The Sept. 20 news story on milk price subsidies makes it appear that small farmers throughout the country are pitted against the large-scale well-off dairy farmers of Wisconsin. Not true.
Small dairy farms are an endangered species in Wisconsin as well. Not only do they have low prices to deal with, but also they have to fight a subsidy system that discriminates against them as much as it discriminates against the big dairy operations in the south of the state.
I feel for Kenneth Champlin, the Louisiana dairy farmer who sees the business dying. But unless we come up with a system that aids small farmers, Mr. Champlin's family and the small-farm families of Wisconsin will meet the same fate.
Rice Lake, Wis.
I am sorry for the dairy farmers in Louisiana and New York whose future in agriculture is so uncertain--but not sorry enough to endorse regional dairy compacts. Federal dairy policy since the '30s has sought to help farmers by boosting milk prices. Nearly every year since then, the number of dairy farmers in America has gone down--when prices were good and when they were not, when Congress approved new schemes to help raise prices and when Congress did nothing. Obviously milk prices are not the only factor involved.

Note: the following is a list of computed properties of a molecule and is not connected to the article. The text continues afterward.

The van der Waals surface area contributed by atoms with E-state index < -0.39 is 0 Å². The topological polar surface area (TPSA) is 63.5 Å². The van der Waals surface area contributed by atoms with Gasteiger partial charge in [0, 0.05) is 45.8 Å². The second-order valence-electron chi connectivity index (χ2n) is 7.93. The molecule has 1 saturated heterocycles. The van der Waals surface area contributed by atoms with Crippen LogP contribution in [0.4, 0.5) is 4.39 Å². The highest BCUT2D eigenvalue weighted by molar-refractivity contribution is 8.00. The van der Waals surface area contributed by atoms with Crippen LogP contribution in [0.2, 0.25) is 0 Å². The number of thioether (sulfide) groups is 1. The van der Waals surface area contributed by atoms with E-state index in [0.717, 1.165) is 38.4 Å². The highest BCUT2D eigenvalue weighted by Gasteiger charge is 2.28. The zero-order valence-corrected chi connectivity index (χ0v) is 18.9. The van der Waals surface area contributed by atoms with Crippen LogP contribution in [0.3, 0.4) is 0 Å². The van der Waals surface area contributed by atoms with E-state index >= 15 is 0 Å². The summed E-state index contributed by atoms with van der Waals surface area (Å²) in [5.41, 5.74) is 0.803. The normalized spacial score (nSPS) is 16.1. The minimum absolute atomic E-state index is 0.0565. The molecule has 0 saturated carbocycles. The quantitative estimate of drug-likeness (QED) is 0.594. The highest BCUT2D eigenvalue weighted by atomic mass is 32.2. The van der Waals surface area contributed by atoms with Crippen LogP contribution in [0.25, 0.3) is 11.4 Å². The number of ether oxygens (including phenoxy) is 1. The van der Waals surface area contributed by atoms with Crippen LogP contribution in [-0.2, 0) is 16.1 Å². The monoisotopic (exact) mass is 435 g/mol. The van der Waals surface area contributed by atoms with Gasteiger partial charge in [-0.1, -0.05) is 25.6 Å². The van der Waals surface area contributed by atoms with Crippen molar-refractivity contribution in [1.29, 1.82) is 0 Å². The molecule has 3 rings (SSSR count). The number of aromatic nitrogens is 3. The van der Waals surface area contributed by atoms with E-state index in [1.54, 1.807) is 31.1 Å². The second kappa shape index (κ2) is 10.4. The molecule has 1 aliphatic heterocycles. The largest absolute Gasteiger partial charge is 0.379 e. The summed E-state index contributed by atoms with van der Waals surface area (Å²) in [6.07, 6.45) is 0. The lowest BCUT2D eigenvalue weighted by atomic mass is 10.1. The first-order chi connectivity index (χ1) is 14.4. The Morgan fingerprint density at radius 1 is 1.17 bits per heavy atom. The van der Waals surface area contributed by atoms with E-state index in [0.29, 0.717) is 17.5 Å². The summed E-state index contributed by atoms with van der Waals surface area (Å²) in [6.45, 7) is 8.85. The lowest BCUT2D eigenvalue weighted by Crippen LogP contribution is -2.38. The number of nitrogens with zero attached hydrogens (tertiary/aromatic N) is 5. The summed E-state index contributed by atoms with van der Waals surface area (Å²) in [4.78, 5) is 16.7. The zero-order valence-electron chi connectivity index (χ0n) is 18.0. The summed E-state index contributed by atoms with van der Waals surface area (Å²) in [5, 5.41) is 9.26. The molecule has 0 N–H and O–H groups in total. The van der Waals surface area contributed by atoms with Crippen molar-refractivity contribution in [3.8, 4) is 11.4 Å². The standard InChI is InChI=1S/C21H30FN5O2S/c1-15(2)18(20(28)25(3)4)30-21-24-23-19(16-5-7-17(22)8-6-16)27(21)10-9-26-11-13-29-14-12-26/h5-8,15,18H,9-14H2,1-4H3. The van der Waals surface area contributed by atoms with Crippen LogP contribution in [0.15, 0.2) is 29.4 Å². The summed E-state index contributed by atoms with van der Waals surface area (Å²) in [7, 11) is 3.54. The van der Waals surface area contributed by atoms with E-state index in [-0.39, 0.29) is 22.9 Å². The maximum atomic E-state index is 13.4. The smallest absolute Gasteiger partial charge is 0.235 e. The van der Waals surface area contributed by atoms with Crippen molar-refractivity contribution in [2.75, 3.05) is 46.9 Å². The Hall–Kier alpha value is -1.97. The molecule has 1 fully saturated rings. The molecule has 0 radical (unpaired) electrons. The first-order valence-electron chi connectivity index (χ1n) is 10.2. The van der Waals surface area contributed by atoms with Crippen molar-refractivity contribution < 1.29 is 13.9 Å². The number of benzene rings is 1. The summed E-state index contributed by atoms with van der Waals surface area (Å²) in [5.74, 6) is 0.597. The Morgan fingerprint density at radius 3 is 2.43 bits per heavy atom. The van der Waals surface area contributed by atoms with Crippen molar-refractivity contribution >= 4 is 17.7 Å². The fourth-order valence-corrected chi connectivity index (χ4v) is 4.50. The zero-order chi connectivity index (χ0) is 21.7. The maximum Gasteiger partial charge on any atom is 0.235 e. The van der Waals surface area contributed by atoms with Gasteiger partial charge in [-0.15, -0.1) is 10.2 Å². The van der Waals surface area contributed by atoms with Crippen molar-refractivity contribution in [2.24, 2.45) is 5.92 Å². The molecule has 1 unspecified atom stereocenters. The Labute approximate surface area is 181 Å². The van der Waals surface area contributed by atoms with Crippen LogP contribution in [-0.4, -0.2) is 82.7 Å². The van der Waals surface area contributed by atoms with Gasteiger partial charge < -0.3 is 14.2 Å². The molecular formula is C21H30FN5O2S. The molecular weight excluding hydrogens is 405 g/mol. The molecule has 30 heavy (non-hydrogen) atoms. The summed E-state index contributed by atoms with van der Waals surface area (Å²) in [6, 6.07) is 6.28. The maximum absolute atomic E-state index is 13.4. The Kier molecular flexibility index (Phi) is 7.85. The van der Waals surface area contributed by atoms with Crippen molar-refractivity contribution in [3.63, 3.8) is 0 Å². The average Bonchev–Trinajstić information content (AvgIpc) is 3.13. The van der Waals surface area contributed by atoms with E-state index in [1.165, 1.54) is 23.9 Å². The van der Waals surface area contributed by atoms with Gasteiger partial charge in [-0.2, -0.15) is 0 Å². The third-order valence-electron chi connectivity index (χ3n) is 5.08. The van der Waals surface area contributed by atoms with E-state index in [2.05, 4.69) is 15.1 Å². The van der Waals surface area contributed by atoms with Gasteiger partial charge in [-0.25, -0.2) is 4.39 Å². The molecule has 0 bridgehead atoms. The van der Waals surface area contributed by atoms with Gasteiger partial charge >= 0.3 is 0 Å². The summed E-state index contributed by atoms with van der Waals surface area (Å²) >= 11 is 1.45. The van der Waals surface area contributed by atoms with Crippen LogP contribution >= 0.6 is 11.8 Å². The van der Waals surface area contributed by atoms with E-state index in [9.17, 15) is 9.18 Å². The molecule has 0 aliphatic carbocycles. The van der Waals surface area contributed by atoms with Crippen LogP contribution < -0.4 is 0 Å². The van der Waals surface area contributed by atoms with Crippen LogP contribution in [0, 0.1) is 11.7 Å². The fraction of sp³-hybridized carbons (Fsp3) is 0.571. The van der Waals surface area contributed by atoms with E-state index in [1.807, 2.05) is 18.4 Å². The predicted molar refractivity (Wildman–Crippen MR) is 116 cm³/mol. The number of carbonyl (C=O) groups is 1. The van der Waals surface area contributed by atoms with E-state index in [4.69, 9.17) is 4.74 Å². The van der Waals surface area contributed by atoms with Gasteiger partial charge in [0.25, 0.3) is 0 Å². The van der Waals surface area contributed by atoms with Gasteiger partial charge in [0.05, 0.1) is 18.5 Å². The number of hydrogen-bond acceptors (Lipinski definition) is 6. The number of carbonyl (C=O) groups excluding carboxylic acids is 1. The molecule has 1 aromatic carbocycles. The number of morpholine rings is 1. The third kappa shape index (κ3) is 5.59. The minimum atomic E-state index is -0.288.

For example, residential and other development in the Northeast offers many dairy farmers a far better economic return from selling their land than from milking cows. This would be true even if Northeastern dairy farmers got the higher prices promised by regional dairy compacts.
States such as New York and Vermont could compensate for the factors prompting farmers to leave dairying, perhaps by not taxing them or by providing fairly large cash subsidies. State and local governments might find it in their interest to delay farmers' exit from the industry. But no national interest justifies their getting federal help.
Neither price supports nor marketing orders are needed to ensure that consumers across the country have access to milk products, nor have they been for more than a quarter-century.
The Clinton administration has approached this issue timidly. But its dairy marketing order reform proposal is still preferable to a regional dairy compact scheme that seeks to use federal regulation to delay some dairy farmers' exit from agriculture--an effort doomed to be ineffective, on behalf of a cause of no compelling interest to the federal government.
Eau Claire, Wis.